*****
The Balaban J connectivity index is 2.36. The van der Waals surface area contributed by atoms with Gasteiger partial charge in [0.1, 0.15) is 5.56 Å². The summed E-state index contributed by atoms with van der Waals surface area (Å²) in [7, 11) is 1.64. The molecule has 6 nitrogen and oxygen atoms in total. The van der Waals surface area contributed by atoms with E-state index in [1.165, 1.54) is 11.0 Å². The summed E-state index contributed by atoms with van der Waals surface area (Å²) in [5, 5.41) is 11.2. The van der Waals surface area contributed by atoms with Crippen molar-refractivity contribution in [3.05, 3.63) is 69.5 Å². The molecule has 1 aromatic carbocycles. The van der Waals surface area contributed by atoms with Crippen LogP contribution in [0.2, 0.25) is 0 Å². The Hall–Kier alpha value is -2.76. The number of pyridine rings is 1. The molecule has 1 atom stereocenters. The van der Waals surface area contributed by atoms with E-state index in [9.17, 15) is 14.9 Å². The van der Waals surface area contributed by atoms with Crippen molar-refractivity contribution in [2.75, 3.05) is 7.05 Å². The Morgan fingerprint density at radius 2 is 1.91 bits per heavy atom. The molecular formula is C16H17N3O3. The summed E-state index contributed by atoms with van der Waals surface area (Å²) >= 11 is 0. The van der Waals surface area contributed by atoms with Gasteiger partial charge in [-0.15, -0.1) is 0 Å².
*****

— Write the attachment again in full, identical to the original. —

The Balaban J connectivity index is 2.36. The van der Waals surface area contributed by atoms with Gasteiger partial charge in [0.1, 0.15) is 5.56 Å². The summed E-state index contributed by atoms with van der Waals surface area (Å²) in [7, 11) is 1.64. The molecule has 6 nitrogen and oxygen atoms in total. The van der Waals surface area contributed by atoms with E-state index in [1.165, 1.54) is 11.0 Å². The summed E-state index contributed by atoms with van der Waals surface area (Å²) in [5, 5.41) is 11.2. The van der Waals surface area contributed by atoms with Crippen molar-refractivity contribution in [3.05, 3.63) is 69.5 Å². The molecule has 1 aromatic carbocycles. The van der Waals surface area contributed by atoms with Crippen LogP contribution in [0.2, 0.25) is 0 Å². The Hall–Kier alpha value is -2.76. The number of pyridine rings is 1. The molecule has 1 atom stereocenters. The van der Waals surface area contributed by atoms with E-state index in [9.17, 15) is 14.9 Å². The van der Waals surface area contributed by atoms with Crippen molar-refractivity contribution in [2.75, 3.05) is 7.05 Å². The Morgan fingerprint density at radius 2 is 1.91 bits per heavy atom. The molecular formula is C16H17N3O3. The summed E-state index contributed by atoms with van der Waals surface area (Å²) >= 11 is 0. The van der Waals surface area contributed by atoms with Gasteiger partial charge in [-0.15, -0.1) is 0 Å².